If there’s one thing the libertarian establishment — that is, mainstream libertarian organizations whose main activity is lobbying the state for “free market reform” — loves, it’s so-called “privatization.” An article by Paul Buchheit at Truth-out.com (“Eight Ways Privatization has Failed America,” Aug. 5) treats the failure of privatization as a reflection on the limits of “the free market system.” But the examples he lists — water and electric utilities, prisons, “free market healthcare,” etc. — make it pretty clear it’s only “free market” insofar as it involves corporate profit and the cash nexus.
To understand why, we need to see the state for what it is. Those of us on the free market Left view the state, in its essence, as a coercive instrument of ruling class power. The economic means to wealth — production, peaceful exchange, voluntary cooperation, sharing and gifting — are positive-sum. Everyone benefits. The state, on the other hand, is the political means to wealth, by which a coalition of ruling classes uses force to extract rents from everyone else.
The earliest states were instruments by which kings, nobles and priests extracted tribute from the peasantry. In medieval times, the state was a tool mainly of the landed interests. In the early days of the capitalist era, it served the interests of great landlords engaged in capitalist agriculture, mercantile interests, and the alliance between mining, arms manufacture and the absolute monarchy. As the capitalist era developed, industrial capitalists joined the class alliance in control of the state, followed later by finance capitalists and the owners of “intellectual property.”
Regardless of the ideological trappings it adopts, the primary beneficiaries of the state’s policies will be the economic classes that control it. This was true in the Progressive Era and New Deal: Although the policies of those eras were packaged as populist or pro-worker, the main political forces behind them were large corporate interests. And it’s just as true today of the kinds of “free market reform” we see pushed by the Heritage Foundation, the American Enterprise Institute and the American Legislative Exchange Council.
That’s especially true of so-called “privatization.” Here’s how that typically works: You start with an infrastructure built at taxpayer expense. The state “privatizes” it by selling it off to a nominally private corporation, on terms basically set by the corporation behind the scenes. Those terms usually include an expenditure of taxpayer money (often in excess of proceeds from the sale) to upgrade the infrastructure and make it saleable; some sort of guarantee of profits to, or restriction on competition against, the privatized entity; and a large-scale asset-stripping and hollowing out after the sale takes place.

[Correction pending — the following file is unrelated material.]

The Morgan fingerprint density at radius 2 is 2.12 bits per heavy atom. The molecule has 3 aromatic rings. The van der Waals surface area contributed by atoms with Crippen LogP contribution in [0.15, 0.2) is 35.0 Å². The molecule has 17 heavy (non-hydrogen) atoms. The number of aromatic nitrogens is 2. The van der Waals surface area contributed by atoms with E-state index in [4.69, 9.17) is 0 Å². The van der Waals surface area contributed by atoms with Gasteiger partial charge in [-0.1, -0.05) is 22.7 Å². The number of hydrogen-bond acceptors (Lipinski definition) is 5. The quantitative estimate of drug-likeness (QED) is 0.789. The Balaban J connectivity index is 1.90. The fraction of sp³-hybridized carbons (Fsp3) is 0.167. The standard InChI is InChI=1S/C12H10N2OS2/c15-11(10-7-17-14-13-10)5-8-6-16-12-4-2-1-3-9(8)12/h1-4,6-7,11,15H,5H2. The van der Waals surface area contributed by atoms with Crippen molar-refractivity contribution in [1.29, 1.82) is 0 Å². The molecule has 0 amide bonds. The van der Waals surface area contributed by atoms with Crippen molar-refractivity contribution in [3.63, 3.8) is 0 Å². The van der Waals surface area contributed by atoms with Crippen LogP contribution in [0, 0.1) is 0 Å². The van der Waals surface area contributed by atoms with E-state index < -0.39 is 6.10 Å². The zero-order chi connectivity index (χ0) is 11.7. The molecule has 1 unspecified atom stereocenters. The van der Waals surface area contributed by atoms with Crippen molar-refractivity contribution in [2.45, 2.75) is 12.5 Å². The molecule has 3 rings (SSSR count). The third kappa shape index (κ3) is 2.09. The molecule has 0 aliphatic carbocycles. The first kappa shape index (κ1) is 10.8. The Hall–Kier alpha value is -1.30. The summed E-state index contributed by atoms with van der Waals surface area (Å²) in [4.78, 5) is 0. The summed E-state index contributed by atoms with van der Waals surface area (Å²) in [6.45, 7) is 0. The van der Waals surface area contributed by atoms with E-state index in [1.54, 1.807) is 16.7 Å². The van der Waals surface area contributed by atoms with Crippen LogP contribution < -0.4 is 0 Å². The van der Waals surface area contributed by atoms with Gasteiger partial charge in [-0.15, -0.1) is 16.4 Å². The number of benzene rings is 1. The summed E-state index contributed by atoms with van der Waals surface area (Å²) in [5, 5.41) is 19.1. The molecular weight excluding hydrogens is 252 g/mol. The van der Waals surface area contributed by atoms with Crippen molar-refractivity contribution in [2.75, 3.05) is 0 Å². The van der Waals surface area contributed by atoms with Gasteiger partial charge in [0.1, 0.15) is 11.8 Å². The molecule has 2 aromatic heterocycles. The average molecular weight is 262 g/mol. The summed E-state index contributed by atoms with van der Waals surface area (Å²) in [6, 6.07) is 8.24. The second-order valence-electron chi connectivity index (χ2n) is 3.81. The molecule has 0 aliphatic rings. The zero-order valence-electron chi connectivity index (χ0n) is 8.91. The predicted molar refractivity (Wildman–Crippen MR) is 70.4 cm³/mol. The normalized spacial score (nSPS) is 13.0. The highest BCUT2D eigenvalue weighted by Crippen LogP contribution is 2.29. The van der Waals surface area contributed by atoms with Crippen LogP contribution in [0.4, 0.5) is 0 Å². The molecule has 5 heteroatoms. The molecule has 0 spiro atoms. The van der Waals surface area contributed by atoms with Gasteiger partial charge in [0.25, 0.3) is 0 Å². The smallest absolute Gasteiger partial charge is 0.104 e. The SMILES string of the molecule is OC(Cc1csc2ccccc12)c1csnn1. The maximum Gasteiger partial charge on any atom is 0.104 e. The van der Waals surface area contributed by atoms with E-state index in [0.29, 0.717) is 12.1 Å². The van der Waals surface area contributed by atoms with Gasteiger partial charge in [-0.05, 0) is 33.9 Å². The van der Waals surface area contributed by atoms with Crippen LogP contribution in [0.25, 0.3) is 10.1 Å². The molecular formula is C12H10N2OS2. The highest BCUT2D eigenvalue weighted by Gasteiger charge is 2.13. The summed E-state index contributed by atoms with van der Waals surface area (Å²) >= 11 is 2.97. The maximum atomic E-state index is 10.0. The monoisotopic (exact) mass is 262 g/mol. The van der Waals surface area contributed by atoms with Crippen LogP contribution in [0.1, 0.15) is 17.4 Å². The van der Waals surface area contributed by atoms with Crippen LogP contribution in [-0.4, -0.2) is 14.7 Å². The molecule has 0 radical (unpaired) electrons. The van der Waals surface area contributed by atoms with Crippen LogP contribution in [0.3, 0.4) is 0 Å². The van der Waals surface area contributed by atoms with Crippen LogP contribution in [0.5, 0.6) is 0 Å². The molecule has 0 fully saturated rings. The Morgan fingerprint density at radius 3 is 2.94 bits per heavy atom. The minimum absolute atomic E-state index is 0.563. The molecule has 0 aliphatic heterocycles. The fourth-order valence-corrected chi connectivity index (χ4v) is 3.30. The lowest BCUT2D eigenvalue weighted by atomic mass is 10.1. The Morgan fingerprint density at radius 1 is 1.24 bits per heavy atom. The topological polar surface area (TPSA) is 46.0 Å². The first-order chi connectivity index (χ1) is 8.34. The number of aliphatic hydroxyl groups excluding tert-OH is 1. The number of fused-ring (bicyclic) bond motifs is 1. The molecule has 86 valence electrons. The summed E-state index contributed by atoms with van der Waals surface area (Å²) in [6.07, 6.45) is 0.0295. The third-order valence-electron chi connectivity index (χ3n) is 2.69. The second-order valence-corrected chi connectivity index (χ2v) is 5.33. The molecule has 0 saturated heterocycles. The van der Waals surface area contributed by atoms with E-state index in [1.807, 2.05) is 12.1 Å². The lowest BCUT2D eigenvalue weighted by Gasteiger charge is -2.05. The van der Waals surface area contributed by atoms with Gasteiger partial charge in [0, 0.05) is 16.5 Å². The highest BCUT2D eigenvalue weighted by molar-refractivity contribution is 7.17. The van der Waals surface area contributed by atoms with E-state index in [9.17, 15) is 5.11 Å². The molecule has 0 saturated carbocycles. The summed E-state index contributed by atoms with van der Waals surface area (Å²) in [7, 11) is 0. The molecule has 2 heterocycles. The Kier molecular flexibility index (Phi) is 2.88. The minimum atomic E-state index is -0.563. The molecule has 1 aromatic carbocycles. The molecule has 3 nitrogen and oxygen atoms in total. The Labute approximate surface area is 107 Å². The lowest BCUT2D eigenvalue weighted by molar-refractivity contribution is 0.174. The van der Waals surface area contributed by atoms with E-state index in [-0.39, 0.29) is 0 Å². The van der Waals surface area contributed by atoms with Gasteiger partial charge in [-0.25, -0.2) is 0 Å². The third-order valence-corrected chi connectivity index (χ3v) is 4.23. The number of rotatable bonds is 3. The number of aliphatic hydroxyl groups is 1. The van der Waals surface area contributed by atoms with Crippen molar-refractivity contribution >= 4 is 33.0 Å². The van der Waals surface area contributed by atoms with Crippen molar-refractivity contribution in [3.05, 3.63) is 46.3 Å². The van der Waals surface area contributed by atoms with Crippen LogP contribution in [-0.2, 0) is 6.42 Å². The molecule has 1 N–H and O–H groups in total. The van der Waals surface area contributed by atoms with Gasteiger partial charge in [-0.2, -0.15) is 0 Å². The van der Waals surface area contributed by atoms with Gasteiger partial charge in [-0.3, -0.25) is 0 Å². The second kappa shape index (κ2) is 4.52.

I say “so-called” privatization because a “private” entity which exists in a web of state protections and whose profits are guaranteed by the state is really just a branch of the state. The only difference between a “public service” performed directly by the state’s own employees, and one performed by a “private” corporation paid with taxpayer money, is that the cost of the latter includes a parasitic layer of shareholders and corporate managers.
For example, the Corrections Corporation of America buys public prisons — in return for which they only ask the state to guarantee they will be kept 90 percent full for twenty years. “Privatizing” water utilities means the government — when all costs are accounted for — practically pays a corporation to take the water system off its hands, the new corporate owner strips and sells off everything that’s not nailed down, and then the customers get gouged.
This is what the right-wing “free market” think tanks mean by “market reform.” But it’s delusional to expect anything else, no matter how much they throw around the term “free market.” It’s just as foolish to expect genuine “free market reform” from right-wing capitalists as it is to expect genuine pro-worker policies from left-wing capitalists. Trying to promote free markets or help the exploited classes through the state is like doing origami with a hammer.
In most cases the only legitimate way to privatize government property is to look behind all the mystical nonsense about government, and treat it as the property of those who are actually using it to provide services or those who consume those services. That means government-owned factories and farms become worker cooperatives, and government-owned utilities become consumer co-ops owned by the rate-payers.
The last major head of state to propose privatization on that model was Mikhail Gorbachev, who was deposed by a conveniently timed coup that eventually brought Boris Yeltsin to power — followed by the selling-off of the state economy, under Jeffrey Sachs’ supervision, to the kleptocracy. In other words, don’t hold your breath waiting for genuine market reform from the state.
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